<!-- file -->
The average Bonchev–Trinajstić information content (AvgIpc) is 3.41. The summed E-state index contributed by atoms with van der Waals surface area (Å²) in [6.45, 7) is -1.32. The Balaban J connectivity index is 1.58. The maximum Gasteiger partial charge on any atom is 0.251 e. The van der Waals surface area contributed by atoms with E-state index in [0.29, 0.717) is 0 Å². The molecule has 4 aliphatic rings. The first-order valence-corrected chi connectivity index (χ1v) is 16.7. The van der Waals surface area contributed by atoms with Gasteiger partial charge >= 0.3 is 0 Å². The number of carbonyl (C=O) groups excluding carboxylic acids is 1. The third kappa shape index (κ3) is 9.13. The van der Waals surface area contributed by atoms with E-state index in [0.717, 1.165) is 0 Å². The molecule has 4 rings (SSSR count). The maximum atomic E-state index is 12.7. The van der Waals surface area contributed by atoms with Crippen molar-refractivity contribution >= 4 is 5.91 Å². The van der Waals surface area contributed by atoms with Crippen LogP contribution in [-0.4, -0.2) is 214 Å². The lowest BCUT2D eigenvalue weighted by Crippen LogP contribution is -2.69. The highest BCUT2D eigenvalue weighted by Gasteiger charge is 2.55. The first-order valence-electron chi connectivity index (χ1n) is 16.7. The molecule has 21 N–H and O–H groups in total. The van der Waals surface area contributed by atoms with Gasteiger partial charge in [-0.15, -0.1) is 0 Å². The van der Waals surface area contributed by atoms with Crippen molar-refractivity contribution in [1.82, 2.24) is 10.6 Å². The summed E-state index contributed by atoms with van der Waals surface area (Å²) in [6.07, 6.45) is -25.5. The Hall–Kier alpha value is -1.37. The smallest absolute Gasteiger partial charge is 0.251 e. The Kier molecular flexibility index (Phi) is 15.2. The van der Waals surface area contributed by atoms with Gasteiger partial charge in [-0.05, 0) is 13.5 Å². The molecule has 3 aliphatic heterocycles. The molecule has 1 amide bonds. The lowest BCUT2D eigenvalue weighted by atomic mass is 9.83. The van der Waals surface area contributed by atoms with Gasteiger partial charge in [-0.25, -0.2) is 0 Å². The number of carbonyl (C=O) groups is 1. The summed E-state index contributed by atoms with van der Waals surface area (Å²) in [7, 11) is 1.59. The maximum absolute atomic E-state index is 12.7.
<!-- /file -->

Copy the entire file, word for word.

The average Bonchev–Trinajstić information content (AvgIpc) is 3.41. The summed E-state index contributed by atoms with van der Waals surface area (Å²) in [6.45, 7) is -1.32. The Balaban J connectivity index is 1.58. The maximum Gasteiger partial charge on any atom is 0.251 e. The van der Waals surface area contributed by atoms with E-state index in [0.29, 0.717) is 0 Å². The molecule has 4 aliphatic rings. The first-order valence-corrected chi connectivity index (χ1v) is 16.7. The van der Waals surface area contributed by atoms with Gasteiger partial charge >= 0.3 is 0 Å². The number of carbonyl (C=O) groups excluding carboxylic acids is 1. The third kappa shape index (κ3) is 9.13. The van der Waals surface area contributed by atoms with E-state index in [0.717, 1.165) is 0 Å². The molecule has 4 rings (SSSR count). The maximum atomic E-state index is 12.7. The van der Waals surface area contributed by atoms with Crippen molar-refractivity contribution >= 4 is 5.91 Å². The van der Waals surface area contributed by atoms with Crippen LogP contribution in [-0.4, -0.2) is 214 Å². The lowest BCUT2D eigenvalue weighted by Crippen LogP contribution is -2.69. The highest BCUT2D eigenvalue weighted by Gasteiger charge is 2.55. The first-order valence-electron chi connectivity index (χ1n) is 16.7. The molecule has 21 N–H and O–H groups in total. The van der Waals surface area contributed by atoms with Gasteiger partial charge in [-0.15, -0.1) is 0 Å². The van der Waals surface area contributed by atoms with Crippen molar-refractivity contribution in [1.82, 2.24) is 10.6 Å². The summed E-state index contributed by atoms with van der Waals surface area (Å²) in [6.07, 6.45) is -25.5. The Hall–Kier alpha value is -1.37. The smallest absolute Gasteiger partial charge is 0.251 e. The Kier molecular flexibility index (Phi) is 15.2. The van der Waals surface area contributed by atoms with Gasteiger partial charge in [-0.05, 0) is 13.5 Å². The molecule has 3 aliphatic heterocycles. The molecule has 1 amide bonds. The lowest BCUT2D eigenvalue weighted by atomic mass is 9.83. The van der Waals surface area contributed by atoms with Gasteiger partial charge in [-0.25, -0.2) is 0 Å². The number of carbonyl (C=O) groups is 1. The summed E-state index contributed by atoms with van der Waals surface area (Å²) in [7, 11) is 1.59. The maximum absolute atomic E-state index is 12.7.